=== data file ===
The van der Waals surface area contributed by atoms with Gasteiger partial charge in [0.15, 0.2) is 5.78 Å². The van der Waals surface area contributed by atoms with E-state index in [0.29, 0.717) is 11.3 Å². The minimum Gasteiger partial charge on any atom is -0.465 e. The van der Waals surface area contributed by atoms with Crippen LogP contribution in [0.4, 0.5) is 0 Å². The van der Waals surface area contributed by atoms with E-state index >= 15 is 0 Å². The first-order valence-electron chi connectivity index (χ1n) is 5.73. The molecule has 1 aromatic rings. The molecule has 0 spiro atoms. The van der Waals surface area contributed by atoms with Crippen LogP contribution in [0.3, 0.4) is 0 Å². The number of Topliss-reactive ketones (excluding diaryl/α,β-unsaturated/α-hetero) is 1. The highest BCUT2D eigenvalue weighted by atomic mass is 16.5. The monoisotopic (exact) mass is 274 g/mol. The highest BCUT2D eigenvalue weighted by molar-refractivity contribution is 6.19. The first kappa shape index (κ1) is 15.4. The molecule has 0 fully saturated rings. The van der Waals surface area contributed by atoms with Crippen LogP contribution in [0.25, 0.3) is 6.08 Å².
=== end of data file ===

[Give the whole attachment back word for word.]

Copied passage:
The van der Waals surface area contributed by atoms with Gasteiger partial charge in [0.15, 0.2) is 5.78 Å². The van der Waals surface area contributed by atoms with E-state index in [0.29, 0.717) is 11.3 Å². The minimum Gasteiger partial charge on any atom is -0.465 e. The van der Waals surface area contributed by atoms with Crippen LogP contribution in [0.4, 0.5) is 0 Å². The van der Waals surface area contributed by atoms with E-state index >= 15 is 0 Å². The first-order valence-electron chi connectivity index (χ1n) is 5.73. The molecule has 1 aromatic rings. The molecule has 0 spiro atoms. The van der Waals surface area contributed by atoms with Crippen LogP contribution in [0.3, 0.4) is 0 Å². The number of Topliss-reactive ketones (excluding diaryl/α,β-unsaturated/α-hetero) is 1. The highest BCUT2D eigenvalue weighted by atomic mass is 16.5. The monoisotopic (exact) mass is 274 g/mol. The highest BCUT2D eigenvalue weighted by molar-refractivity contribution is 6.19. The first kappa shape index (κ1) is 15.4. The molecule has 0 fully saturated rings. The van der Waals surface area contributed by atoms with Crippen LogP contribution in [0.25, 0.3) is 6.08 Å².